“Given that much/most of this area grows trees slowly, and trees at the upper end of the medium class are as large as most sites are capable of producing, C6 is concerned that trees in the large end of the medium class could be disproportionately collected and would not be replaced by smaller trees in the next several decades if ever,” the comment reads.
MVCC also weighed in on the tree-size issue, saying the Okanogan Wenatchee National Forest currently discourages cutting trees larger than 20 inches in diameter.
“In our experience the largest trees in the Methow Valley generally peak at 21 inches in diameter,” MVCC wrote.
Hampton Lumber Mills wrote in support of thinning trees as large as 30 inches in diameter as part of a commercial treatment.
“Our sawmills at Darrington, Morton and Randle are directly linked to the raw material outputs from the Okanogan-Wenatchee National Forest,” wrote Anjolene Price, collaborative forestry manager at Hampton Lumber Mills. “ … Our ability to support these communities and source our manufacturing facilities is highly dependent on the availability of raw material from the USFS timber sale program or stewardship projects.”
Price said that Hampton Lumber Mills supports the environmental goals, but would like the final EA to emphasize and include economics, regarding the timber harvest, as part of its “defined purpose and need.” The business also supports thinning in stands over 80 years old.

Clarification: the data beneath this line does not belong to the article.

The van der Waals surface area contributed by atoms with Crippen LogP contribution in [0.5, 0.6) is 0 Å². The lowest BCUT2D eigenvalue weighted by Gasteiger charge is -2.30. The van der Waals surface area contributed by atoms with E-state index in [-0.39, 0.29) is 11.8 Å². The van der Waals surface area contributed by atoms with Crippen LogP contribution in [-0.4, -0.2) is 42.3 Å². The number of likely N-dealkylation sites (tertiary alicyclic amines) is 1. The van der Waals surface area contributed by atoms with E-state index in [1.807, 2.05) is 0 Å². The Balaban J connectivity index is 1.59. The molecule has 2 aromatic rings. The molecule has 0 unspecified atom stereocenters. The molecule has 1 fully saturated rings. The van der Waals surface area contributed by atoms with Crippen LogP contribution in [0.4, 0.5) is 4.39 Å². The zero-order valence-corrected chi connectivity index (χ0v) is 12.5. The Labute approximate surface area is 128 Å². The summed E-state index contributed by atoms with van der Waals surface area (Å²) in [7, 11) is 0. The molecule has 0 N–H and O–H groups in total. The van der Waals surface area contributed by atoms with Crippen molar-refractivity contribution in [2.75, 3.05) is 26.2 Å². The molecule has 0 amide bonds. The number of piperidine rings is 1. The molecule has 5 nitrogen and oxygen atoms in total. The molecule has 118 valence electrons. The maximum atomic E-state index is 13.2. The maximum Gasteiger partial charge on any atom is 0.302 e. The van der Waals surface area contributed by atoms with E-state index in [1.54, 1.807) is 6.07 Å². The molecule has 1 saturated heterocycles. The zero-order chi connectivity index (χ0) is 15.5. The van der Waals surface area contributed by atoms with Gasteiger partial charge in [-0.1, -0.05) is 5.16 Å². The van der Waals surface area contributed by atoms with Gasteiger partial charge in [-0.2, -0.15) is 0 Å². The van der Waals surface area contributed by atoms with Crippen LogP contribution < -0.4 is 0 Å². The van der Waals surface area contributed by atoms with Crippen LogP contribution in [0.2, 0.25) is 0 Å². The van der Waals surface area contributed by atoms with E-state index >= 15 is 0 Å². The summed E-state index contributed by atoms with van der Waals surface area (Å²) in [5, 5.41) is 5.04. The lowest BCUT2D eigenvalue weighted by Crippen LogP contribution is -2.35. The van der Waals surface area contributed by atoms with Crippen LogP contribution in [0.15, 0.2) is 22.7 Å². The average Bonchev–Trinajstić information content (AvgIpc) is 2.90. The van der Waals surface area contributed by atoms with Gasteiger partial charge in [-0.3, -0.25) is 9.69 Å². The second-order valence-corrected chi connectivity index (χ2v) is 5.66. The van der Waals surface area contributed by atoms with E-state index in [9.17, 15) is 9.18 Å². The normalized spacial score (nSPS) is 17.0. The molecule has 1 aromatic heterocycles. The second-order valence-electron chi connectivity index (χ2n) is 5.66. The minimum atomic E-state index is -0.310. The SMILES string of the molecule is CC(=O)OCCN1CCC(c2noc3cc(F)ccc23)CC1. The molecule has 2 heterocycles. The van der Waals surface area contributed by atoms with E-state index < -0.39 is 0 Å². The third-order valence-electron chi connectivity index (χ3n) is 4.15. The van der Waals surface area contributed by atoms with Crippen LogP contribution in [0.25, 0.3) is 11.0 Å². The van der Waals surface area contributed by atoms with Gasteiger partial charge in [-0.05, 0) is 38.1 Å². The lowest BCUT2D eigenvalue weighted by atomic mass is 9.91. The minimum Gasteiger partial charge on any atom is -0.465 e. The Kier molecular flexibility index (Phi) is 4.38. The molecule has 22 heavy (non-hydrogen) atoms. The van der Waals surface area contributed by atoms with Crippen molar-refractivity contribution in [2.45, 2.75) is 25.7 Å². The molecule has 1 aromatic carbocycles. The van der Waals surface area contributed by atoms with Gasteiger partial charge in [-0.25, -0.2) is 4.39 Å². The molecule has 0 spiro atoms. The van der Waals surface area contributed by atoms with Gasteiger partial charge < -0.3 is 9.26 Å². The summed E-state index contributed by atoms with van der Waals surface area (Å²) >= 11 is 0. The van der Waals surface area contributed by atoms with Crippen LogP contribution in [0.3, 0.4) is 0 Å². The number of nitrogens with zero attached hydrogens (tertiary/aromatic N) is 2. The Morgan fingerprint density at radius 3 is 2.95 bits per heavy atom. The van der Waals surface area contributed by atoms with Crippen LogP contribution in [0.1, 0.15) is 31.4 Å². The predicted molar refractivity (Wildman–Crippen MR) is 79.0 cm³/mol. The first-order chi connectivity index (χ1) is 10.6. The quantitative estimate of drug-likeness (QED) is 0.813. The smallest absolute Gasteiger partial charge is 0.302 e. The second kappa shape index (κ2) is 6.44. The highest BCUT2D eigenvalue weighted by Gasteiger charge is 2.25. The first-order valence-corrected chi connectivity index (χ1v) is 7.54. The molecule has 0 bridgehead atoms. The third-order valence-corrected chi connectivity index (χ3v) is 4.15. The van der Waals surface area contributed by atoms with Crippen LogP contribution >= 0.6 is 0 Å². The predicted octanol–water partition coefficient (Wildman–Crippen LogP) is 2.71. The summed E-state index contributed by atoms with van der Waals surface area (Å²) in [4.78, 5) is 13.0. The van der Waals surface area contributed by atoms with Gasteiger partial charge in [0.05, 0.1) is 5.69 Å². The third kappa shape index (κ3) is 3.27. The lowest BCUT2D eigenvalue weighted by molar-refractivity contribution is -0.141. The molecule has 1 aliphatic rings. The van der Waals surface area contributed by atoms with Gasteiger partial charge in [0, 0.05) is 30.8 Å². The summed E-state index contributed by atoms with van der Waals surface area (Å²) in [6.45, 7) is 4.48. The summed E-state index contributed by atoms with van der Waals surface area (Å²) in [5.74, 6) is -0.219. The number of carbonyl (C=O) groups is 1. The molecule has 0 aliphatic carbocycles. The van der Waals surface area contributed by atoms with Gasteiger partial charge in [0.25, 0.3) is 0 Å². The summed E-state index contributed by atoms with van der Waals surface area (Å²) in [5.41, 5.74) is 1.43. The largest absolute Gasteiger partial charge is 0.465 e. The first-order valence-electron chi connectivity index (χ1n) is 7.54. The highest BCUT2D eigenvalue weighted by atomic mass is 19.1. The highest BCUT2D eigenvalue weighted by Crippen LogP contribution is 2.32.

While the idea of commercial logging concerned many members of the public, the DNR actually recommends increased focus on commercial thinning operations.
“Research from across the interior west has shown that mechanical treatments that remove trees are the most effective at reducing density, fuel loads, and crown fire risk, especially when followed by prescribed fire,” Geissler wrote. “Non-commercial and fire only treatments can accomplish these goals, but require allocation of limited treatment dollars and often necessitate multiple entries to sufficiently reduce fuels.”
Input from tribes
The Yakama Nation and Colville Confederated Tribes voiced support of portions of the project focusing on restoring fish habitat and prioritizing native plants.
“As with our scoping period comments, we remain very supportive of this project being implemented in a timely manner that is focused on providing the highest benefit to (Endangered Species Act) listed fish stocks in these critical watersheds,” the Yakama Nation’s comment letter reads.
The restoration project includes aquatic restoration elements such as decommissioning roads, placing woody debris in streams for fish habitat and beaver dam analogs, and culvert replacements.
The tribe, however, noted disappointment that the draft did not include additional analysis on mitigation for the impacts of roads near fish habitat that may not be removed, as the tribe had requested.